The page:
These billing procedures are subject to a high degree of state regulation in order to ensure the quality, efficiency and appropriateness of healthcare for the insured. As a rule, the invoice amounts are paid directly or a high instalment payment is made. Billing is audited in accordance with the aforementioned political objectives after payment of the invoice and may result in invoice corrections. Due to the complexity of the audit schemes used, these procedures require longer periods of time. For example, in the area of auditing the remuneration for outpatient medical services, it is possible that the Associations of Statutory Health Insurance Physicians, which are responsible for billing doctors in their area of responsibility (usually a federal state), may still check the documents with the health insurance funds after three years. Conversely, the statutory health insurance funds have the right to audit within the same period. These deadlines are necessary because, due to social insurance law requirements, the review procedures often cover not just one accounting period (in Germany, the quarter), but several. This is the case, for example, for services that may only be provided once a year or less frequently, such as certain cancer screening services. In addition, care services that are provided by several service providers in one case often have to be reviewed, which requires the data to be collated on a case-by-case basis in order to prevent possible double billing.

The settlement procedures applicable in the area of social security are therefore not comparable with the B2B business transactions of SMEs, which are the main focus of the Commission proposal. However, they are essential for ensuring contractually compliant billing and remuneration and, due to the underlying mass business, are also relevant to contribution rates in certain cases. For example, the billing volume of hospitals in Germany to be borne by statutory health insurance totalled 88.1 billion euros in 2022. By checking and correcting hospital invoices, around 1.2 billion euros could flow back to the statutory health insurance funds and thus to the contributors. Unfortunately, the present draft does not clarify that the maximum 30-day acceptance and verification period under Article 3(3) does not apply to these downstream billing, accounting and review procedures. The necessary legal clarity should be created here by means of a legally secure exemption rule in which the period for downstreaming acceptance or verification procedures in the area of social security is not limited in time.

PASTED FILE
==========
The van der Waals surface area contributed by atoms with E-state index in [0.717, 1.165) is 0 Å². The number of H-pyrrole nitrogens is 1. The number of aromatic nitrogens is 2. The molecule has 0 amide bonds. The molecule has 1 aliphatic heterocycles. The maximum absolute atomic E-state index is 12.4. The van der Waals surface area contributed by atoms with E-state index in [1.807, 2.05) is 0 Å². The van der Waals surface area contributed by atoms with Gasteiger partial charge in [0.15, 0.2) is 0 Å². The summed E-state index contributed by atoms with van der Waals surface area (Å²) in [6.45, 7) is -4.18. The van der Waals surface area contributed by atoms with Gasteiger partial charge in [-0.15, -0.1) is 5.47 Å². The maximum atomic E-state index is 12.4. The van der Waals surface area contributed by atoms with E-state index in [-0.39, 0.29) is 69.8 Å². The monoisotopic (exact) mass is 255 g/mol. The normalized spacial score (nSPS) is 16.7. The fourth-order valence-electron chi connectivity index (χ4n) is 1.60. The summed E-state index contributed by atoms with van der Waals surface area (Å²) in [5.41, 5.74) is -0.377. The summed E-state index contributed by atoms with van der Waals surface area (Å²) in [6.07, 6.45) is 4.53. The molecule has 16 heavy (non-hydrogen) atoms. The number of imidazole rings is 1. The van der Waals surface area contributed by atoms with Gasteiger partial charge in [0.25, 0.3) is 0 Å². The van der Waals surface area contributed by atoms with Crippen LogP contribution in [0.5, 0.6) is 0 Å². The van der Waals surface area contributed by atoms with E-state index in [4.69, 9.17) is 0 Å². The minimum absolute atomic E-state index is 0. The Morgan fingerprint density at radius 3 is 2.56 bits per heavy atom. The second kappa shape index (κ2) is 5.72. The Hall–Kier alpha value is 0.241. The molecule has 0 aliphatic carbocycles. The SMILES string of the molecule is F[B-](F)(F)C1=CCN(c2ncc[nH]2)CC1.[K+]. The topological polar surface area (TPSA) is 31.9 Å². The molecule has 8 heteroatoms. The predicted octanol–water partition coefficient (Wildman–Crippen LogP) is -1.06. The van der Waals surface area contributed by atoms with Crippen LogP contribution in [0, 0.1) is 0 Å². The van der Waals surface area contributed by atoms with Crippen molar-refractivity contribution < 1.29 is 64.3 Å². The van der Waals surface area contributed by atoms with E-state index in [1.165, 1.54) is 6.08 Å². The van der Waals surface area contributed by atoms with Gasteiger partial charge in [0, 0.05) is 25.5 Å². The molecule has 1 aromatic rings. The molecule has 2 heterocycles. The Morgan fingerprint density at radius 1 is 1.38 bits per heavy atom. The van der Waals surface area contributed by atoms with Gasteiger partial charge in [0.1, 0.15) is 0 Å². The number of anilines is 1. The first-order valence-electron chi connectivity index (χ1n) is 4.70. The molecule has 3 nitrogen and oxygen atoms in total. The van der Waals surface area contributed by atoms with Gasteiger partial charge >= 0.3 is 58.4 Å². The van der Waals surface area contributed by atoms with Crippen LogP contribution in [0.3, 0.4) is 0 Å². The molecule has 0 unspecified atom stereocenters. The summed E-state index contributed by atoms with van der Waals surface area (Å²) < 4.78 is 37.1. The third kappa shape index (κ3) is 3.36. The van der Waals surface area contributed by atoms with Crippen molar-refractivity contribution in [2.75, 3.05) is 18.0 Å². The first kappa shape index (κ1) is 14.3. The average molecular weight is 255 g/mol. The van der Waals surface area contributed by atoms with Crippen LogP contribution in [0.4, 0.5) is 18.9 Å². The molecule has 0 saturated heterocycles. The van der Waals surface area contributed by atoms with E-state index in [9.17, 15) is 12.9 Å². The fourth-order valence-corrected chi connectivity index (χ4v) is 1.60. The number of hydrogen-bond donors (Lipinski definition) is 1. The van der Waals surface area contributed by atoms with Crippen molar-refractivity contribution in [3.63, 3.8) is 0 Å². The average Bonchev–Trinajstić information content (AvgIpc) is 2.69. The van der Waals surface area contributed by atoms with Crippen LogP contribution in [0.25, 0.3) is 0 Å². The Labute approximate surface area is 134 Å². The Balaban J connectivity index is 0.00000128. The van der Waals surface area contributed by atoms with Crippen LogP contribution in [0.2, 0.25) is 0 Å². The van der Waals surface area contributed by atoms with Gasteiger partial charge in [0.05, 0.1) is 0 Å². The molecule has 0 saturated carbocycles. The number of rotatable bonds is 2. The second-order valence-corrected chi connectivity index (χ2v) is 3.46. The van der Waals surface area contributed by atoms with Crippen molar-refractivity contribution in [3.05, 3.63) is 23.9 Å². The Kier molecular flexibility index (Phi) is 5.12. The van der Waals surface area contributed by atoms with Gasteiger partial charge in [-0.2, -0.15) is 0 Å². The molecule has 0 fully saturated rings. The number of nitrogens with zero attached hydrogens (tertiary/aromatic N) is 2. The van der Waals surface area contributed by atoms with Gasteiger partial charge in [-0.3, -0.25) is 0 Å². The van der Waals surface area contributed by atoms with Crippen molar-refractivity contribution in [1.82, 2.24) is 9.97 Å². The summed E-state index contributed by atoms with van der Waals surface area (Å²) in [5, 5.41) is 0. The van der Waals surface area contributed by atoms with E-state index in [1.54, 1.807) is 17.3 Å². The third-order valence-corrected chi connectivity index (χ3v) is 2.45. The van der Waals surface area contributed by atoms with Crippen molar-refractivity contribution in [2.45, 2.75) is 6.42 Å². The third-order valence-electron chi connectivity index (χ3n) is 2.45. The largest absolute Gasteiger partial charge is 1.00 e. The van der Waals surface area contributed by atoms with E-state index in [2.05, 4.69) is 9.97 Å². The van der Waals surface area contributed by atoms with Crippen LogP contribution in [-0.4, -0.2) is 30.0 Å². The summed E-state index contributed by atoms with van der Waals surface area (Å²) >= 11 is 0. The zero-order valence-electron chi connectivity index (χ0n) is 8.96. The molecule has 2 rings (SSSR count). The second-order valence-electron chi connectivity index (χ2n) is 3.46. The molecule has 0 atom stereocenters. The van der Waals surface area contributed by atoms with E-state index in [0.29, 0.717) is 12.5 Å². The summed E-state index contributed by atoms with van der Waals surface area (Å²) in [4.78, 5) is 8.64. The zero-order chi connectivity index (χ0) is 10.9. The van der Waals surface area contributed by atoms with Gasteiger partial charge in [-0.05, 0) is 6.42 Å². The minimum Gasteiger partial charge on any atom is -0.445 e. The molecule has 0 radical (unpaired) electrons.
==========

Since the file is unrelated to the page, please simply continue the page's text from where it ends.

Maintain 60-day derogation for healthcare

In some cases, social insurance invoices are checked before they are paid. Statutory accident insurance, for example, checks the invoices of its service providers before payment with contractually agreed payment terms of 30 days or less. However, if the claims are disputed, for example due to poor performance, non-performance or a claim for subsequent fulfilment, payment of the invoice can be withheld until the dispute has been resolved. In the hospital sector, instalment payments are agreed in such cases due to the generally higher invoice amounts in order to avoid liquidity bottlenecks for the hospital operators. In the dental sector, too, only the part of the invoice that is in dispute is generally withheld. Strict application of the 30-day payment period would be contrary to this.

In the area of statutory pension insurance as a main provider of rehabilitation services, invoices for the implementation of rehabilitation measures are also checked before they are paid. The audit is case-specific and complex. In view of the large number of cases, it is not possible to routinely ensure that invoices are approved within 30 days for all procedures, which is currently compensated for by the current 60-day payment period. For this reason, the 60-day payment period for public organisations providing healthcare, which is stipulated in the current Late Payment Directive (Directive 2011/7/EU), should be retained and transferred to the new Regulation.

The following amendments are proposed in order to eliminate the aforementioned legal uncertainties regarding the 30-day period for acceptance and verification procedures and to enable necessarily or contractually agreed deviating payment periods within the framework of the current 60-day rule in the future as well.